9 of Japan’s Most Unforgettable Shrines and Temples

Buddhist temples and Shinto shrines are everywhere in Japan. Selena Hoy reveals her pick of 9 deservedly famous holy structures you have to see for yourself.


Kinkakuji temple in Kyoto, Japan. Photo © Richard I'Anson

Shrines and temples are an integral part of Japan’s history and culture and visiting them is a wonderful way to understand important aspects of Japan. Even for Japanese people who aren’t overtly religious, Shinto and Buddhism are woven into everyday life, and influence aesthetics, diet, holidays, rituals, and celebrations. For me, stepping onto the grounds of a shrine or temple is a chance to commune with nature and my ancestors, and to take the time to make connections that get lost in the everyday hubbub.


The vista of the Golden Pavilion, as Kinkakuji is also known, is arresting – sitting on a slight hill and mirrored, gleaming, in the pond below. I last visited the famous Kyoto Zen temple while the country was still closed to overseas visitors during the pandemic, and the quiet splendor of that morning is not one I’ll soon forget.

The temple is officially known as Rokuonji, and its storied past includes dramatic incidents of fire, disease, and suicide. The temple and its history were the inspiration for Yukio Mishima’s novel The Temple of the Golden Pavilion.

The brilliant appearance is thanks to genuine gold leaf, which is hammered into whisper-thin sheets by gold leaf artisans in Kanazawa, and the temple is set in a classical Japanese garden meant to be an earthly representation of Pure Land Paradise.


Climbing the narrow, atmospheric streets of Sannenzaka in Kyoto’s Higashimaya District, the sight of Kiyomizudera’s vermillion pagoda imprinted itself on my mind. The UNESCO World Heritage Buddhist temple began life in 778 but has been through fire and rebuilt ten times.

The temple, with its expansive grounds and lush foliage, pays tribute to Kannon, the Goddess of Mercy. Her 42 arms and 11 expressions represent her great compassion, as she works to relieve humans from their earthly burdens.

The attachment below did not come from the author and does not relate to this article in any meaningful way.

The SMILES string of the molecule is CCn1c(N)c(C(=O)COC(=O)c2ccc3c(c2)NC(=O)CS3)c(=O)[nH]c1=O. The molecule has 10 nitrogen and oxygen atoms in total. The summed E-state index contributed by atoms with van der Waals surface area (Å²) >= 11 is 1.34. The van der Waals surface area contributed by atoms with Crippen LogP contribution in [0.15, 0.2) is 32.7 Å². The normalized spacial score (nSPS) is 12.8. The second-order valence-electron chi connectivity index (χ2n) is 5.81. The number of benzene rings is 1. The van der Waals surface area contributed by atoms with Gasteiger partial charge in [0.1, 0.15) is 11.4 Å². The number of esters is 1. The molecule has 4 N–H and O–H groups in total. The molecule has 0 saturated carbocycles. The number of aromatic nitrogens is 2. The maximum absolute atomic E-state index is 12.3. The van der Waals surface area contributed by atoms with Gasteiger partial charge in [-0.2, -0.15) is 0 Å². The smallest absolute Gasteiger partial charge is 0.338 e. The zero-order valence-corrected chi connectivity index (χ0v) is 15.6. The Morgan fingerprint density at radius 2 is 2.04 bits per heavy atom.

The grounds of Kiyomizudera, which means “pure water temple”, have 1,500 cherry trees and 1,000 trees displaying colorful autumn foliage, making the temple a popular spot in the spring and fall.

Kyoto is always busy with tourists, but I find major sights such as this to be slightly less crowded on weekday mornings. Otherwise, I take the mindset to embrace the bustle of the site as part of the experience.

Kiyomizudera Temple in Kyoto during fall at dusk.
Standing on the stage of Kiyomizudera Temple during fall at dusk. Photo credit: iStock/SeanPavonePhoto


Also in Kyoto, Kinkakuji’s more sedate cousin is Ginkakuji, meaning silver pavilion. Despite its nickname (its official name is Jishoji), this temple is not covered in silver, but it is modeled on its famous predecessor. Though it’s not nearly as flashy, I love visiting this temple as part of the Philosopher’s Path walk, as its quiet beauty and traditional Japanese garden are the perfect setting for a meditative stroll.

Built in 1482 by the shogun Ashikaga Yoshimasa, Ginkakuji was a major cultural center of the Higashiyama District, with great influence on tea ceremony, Noh theater, poetry, garden design, and more. Today, the Zen temple with a moss garden and a meticulously raked dry sand garden, along with a pond and small waterfalls along the winding paths, is a good place to reflect on Kyoto’s massive contribution to Japanese traditional culture.


If the karesansui, a Japanese dry garden, interests you, head to the Zen temple of Ryoanji, which was originally an aristocrat’s villa before being converted to a temple in 1450. The UNESCO World Heritage site is most famous for its rock garden, which combines 15 large stones and white sand spread out over 248 meters (2,670 sq. ft.).

The walking trails and Kyoyochi Pond add to the allure and make for a lovely walk, but my favorite part of Ryoanji is Saigenin, the shojin ryori (Buddhist vegetarian cuisine) restaurant featuring nanakusa yudofu, seven-herb tofu stew, served in a beautiful, ascetic space overlooking the garden. It’s a quintessential Kyoto experience.

The restaurant at Ryoanji temple in Kyoto.
Restaurant in Ryoanji. Photo credit: Selena Hoy

Meiji Shrine

Moving from Japan’s historical capital to its modern one, Meiji Shrine holds pride of place as one of the country’s most important shrines. It’s dedicated to the Meiji Emperor and Empress Shoken, who ruled during the Meiji Restoration, when the feudal era came to an end the imperial power was restored. It was at this time that the capital was changed from Kyoto to Tokyo, in 1868, and the Meiji Emperor is considered the first emperor of the modern era.